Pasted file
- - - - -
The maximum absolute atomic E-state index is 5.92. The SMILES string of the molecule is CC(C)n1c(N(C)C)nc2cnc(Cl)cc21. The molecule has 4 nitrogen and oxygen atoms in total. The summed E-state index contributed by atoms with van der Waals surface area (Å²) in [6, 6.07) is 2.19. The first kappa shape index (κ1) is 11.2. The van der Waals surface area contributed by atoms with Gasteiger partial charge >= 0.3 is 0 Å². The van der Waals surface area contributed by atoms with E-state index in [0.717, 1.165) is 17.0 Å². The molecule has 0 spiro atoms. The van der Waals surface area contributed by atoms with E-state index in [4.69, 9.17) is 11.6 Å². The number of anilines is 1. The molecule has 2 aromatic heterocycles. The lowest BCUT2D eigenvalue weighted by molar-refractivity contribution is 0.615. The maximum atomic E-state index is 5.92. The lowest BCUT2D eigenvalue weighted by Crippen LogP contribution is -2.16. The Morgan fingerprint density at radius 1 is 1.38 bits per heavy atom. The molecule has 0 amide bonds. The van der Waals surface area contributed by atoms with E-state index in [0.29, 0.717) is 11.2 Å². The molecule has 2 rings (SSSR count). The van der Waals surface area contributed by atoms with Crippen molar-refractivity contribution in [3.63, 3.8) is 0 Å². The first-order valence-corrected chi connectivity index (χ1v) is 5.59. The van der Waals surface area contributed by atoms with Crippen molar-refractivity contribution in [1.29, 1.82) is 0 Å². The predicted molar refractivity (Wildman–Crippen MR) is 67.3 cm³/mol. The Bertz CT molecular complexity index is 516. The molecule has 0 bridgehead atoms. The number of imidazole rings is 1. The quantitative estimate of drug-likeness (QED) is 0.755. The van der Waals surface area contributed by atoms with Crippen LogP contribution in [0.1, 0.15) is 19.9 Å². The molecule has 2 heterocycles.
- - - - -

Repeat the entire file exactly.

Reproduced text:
The maximum absolute atomic E-state index is 5.92. The SMILES string of the molecule is CC(C)n1c(N(C)C)nc2cnc(Cl)cc21. The molecule has 4 nitrogen and oxygen atoms in total. The summed E-state index contributed by atoms with van der Waals surface area (Å²) in [6, 6.07) is 2.19. The first kappa shape index (κ1) is 11.2. The van der Waals surface area contributed by atoms with Gasteiger partial charge >= 0.3 is 0 Å². The van der Waals surface area contributed by atoms with E-state index in [0.717, 1.165) is 17.0 Å². The molecule has 0 spiro atoms. The van der Waals surface area contributed by atoms with E-state index in [4.69, 9.17) is 11.6 Å². The number of anilines is 1. The molecule has 2 aromatic heterocycles. The lowest BCUT2D eigenvalue weighted by molar-refractivity contribution is 0.615. The maximum atomic E-state index is 5.92. The lowest BCUT2D eigenvalue weighted by Crippen LogP contribution is -2.16. The Morgan fingerprint density at radius 1 is 1.38 bits per heavy atom. The molecule has 0 amide bonds. The van der Waals surface area contributed by atoms with E-state index in [0.29, 0.717) is 11.2 Å². The molecule has 2 rings (SSSR count). The van der Waals surface area contributed by atoms with Crippen molar-refractivity contribution in [3.63, 3.8) is 0 Å². The first-order valence-corrected chi connectivity index (χ1v) is 5.59. The van der Waals surface area contributed by atoms with Crippen molar-refractivity contribution in [1.29, 1.82) is 0 Å². The predicted molar refractivity (Wildman–Crippen MR) is 67.3 cm³/mol. The Bertz CT molecular complexity index is 516. The molecule has 0 bridgehead atoms. The number of imidazole rings is 1. The quantitative estimate of drug-likeness (QED) is 0.755. The van der Waals surface area contributed by atoms with Crippen LogP contribution in [0.1, 0.15) is 19.9 Å². The molecule has 2 heterocycles.